The long-delayed High Speed Rail (HSR) project will proceed, albeit without Singapore in the picture, according to a source quoted by The Malaysian Insight. Malaysia will be paying the city-state RM300 million in compensation, the report said.

In June, trade and industry minister Datuk Seri Mohamed Azmin Ali said at the time that both countries agreed to extend the deferment of the KL-Singapore HSR project to December 31, 2020, also adding at the time that both governments agreed to resume discussions on the HSR infrastructure with proposed changes.

At the time, termination of the HSR project meant Malaysia would have had to compensate Singapore for RM500 million in project implementation costs.

Two years ago, a much cheaper alternative to the HSR was mooted, and this proposed an upgrade to existing rail infrastructure instead of the HSR’s approach of building a new line from scratch. This more affordable alternative was then estimated to cost the Malaysian government RM20 billion, a far lower sum than the HSR’s estimated cost of between RM60 billion to RM70 billion.

A RM50 billion cheaper alternative was mooted in 2018

The proposed use of KTM’s existing infrastructure would have seen a slower 130-minute journey from Kuala Lumpur to Singapore, compared to the HSR’s time of 90 minutes between points, with the cheaper alternative reaching a top speed of 200 km/h instead of the HSR’s 320 km/h.

The prime minister’s office said on December 2 that Malaysian prime minister Tan Sri Muhyiddin Yassin and his Singapore counterpart, Lee Hsien Loong had taken stock of the progress of discussions, and gained a good understanding of each country’s positions, Bernama reported.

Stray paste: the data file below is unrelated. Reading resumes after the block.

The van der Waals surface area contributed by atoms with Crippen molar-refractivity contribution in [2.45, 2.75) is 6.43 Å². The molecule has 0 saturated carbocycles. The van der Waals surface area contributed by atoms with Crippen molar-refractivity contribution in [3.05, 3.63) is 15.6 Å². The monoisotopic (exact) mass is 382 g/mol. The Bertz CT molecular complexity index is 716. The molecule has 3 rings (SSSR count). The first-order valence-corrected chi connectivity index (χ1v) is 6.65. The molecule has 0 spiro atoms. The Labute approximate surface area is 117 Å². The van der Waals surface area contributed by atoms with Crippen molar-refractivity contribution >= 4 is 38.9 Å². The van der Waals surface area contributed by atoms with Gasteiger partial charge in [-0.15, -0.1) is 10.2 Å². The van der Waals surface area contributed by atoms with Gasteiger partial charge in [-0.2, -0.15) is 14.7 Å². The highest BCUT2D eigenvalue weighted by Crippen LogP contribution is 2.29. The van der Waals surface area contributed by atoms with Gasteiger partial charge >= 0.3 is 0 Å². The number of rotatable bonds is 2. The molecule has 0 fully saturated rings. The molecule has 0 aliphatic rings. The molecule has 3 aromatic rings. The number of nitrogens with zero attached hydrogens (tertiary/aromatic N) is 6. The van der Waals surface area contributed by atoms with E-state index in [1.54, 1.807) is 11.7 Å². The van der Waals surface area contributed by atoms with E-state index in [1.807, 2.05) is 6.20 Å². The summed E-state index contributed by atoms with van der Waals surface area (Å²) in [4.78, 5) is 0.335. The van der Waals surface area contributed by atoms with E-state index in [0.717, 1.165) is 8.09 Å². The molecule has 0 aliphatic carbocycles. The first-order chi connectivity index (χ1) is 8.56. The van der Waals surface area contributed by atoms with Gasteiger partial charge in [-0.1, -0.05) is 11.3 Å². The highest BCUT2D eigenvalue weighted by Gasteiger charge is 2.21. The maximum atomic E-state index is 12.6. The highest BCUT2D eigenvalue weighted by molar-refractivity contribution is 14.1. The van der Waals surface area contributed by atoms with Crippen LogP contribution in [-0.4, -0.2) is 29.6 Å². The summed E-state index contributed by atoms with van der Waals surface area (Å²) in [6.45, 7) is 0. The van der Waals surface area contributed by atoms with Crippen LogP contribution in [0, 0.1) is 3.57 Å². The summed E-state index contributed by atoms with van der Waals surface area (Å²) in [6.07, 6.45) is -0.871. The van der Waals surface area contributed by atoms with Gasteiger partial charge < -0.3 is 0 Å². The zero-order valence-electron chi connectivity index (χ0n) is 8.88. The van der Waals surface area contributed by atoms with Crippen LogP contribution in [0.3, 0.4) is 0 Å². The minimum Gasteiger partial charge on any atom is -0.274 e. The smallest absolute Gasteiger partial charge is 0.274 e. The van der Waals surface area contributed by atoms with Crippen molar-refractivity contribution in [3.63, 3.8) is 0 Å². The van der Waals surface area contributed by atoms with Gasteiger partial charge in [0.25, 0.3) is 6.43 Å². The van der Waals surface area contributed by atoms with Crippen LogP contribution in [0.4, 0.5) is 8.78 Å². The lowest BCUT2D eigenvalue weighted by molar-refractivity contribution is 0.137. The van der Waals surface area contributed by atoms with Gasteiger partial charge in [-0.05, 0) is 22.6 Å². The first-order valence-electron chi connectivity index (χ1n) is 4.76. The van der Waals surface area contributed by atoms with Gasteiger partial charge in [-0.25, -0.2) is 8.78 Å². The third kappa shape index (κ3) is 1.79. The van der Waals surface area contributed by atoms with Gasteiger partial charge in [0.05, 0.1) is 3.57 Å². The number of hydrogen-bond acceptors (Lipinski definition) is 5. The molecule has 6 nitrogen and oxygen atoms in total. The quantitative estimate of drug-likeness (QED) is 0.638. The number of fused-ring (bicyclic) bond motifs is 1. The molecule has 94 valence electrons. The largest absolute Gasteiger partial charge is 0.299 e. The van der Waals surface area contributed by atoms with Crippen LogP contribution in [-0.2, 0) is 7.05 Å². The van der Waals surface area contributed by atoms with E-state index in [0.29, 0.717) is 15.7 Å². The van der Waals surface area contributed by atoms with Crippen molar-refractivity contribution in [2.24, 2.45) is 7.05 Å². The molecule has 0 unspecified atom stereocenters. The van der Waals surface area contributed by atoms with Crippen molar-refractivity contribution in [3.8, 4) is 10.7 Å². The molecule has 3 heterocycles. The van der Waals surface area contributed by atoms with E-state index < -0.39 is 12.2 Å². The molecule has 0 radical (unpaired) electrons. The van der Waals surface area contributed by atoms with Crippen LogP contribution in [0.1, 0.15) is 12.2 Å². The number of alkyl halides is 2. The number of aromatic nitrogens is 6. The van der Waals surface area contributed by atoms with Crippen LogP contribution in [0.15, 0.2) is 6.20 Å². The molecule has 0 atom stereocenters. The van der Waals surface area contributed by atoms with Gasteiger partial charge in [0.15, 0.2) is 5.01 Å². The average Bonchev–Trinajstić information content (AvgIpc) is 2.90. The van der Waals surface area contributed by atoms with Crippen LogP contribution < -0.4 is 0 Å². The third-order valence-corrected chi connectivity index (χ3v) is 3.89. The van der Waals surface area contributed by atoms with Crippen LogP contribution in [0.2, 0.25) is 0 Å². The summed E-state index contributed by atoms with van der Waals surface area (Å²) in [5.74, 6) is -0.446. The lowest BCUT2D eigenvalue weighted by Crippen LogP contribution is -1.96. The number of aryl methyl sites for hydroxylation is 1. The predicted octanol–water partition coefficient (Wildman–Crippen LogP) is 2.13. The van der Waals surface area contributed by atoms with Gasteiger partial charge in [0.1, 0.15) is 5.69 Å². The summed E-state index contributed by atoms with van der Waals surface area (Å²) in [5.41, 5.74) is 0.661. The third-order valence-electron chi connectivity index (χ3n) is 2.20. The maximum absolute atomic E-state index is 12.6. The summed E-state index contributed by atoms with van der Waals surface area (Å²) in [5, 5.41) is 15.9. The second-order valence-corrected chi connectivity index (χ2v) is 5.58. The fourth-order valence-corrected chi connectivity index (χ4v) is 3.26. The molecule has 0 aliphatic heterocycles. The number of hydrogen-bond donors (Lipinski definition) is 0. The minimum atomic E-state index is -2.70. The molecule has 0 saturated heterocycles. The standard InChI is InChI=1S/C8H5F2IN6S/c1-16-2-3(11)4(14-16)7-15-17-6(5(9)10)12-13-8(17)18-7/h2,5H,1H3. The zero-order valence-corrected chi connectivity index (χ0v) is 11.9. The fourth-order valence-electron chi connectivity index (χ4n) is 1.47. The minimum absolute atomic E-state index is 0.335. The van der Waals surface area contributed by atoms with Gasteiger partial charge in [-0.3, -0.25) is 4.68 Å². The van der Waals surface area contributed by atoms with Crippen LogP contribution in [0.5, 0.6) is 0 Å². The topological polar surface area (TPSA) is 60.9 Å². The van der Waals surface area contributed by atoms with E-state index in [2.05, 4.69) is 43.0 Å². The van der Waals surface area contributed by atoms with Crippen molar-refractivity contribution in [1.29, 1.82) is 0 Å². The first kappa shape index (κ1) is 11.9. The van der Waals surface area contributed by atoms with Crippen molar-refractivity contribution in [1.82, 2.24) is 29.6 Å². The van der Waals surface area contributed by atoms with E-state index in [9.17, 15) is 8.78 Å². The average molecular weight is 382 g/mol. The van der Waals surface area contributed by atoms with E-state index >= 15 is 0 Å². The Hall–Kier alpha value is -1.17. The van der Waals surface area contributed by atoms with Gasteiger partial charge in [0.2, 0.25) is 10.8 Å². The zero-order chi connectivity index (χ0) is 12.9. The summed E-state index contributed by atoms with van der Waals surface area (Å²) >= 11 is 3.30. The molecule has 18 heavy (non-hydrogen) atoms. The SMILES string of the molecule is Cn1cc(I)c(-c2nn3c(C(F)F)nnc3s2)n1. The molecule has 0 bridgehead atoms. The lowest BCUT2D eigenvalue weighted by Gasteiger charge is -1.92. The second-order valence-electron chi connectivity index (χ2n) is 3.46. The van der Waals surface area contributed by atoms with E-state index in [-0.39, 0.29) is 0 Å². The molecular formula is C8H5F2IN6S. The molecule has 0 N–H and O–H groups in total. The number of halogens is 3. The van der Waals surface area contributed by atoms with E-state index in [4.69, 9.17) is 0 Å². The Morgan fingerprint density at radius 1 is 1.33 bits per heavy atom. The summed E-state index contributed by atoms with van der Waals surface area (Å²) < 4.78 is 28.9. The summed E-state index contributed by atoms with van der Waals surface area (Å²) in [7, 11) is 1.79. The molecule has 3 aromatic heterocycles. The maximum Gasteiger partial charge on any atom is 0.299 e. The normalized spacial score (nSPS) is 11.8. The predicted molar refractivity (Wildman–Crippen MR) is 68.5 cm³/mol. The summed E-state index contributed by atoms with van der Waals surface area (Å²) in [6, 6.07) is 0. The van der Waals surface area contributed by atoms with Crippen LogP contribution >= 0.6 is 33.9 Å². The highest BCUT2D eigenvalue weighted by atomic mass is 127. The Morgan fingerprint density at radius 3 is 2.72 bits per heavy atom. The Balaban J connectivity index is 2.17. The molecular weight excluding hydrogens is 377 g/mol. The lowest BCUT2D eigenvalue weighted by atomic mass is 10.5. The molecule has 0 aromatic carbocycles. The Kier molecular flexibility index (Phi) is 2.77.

“Muhyiddin and Lee Hsien Loong had a video conference call [on Dec 2] on the HSR project, in view of the Dec 31, 2020 deadline for the second and final extension of the suspension of the project. Both prime ministers also reaffirmed the strong bilateral relations between the two countries, covering many areas of cooperation, and the sincere desire to further strengthen these relations for mutual benefit,” the joint statement said at the time.

First signed in December 2016, the HSR was initially planned as a 350 km route comprising 335 km in Malaysia and 15 km in Singapore. This was to have comprised of eight stops – Singapore, Iskandar Puteri, Batu Pahat, Muar, Ayer Keroh, Seremban, Putrajaya and Kuala Lumpur, while a bridge over the Straits of Johor would have linked the two countries.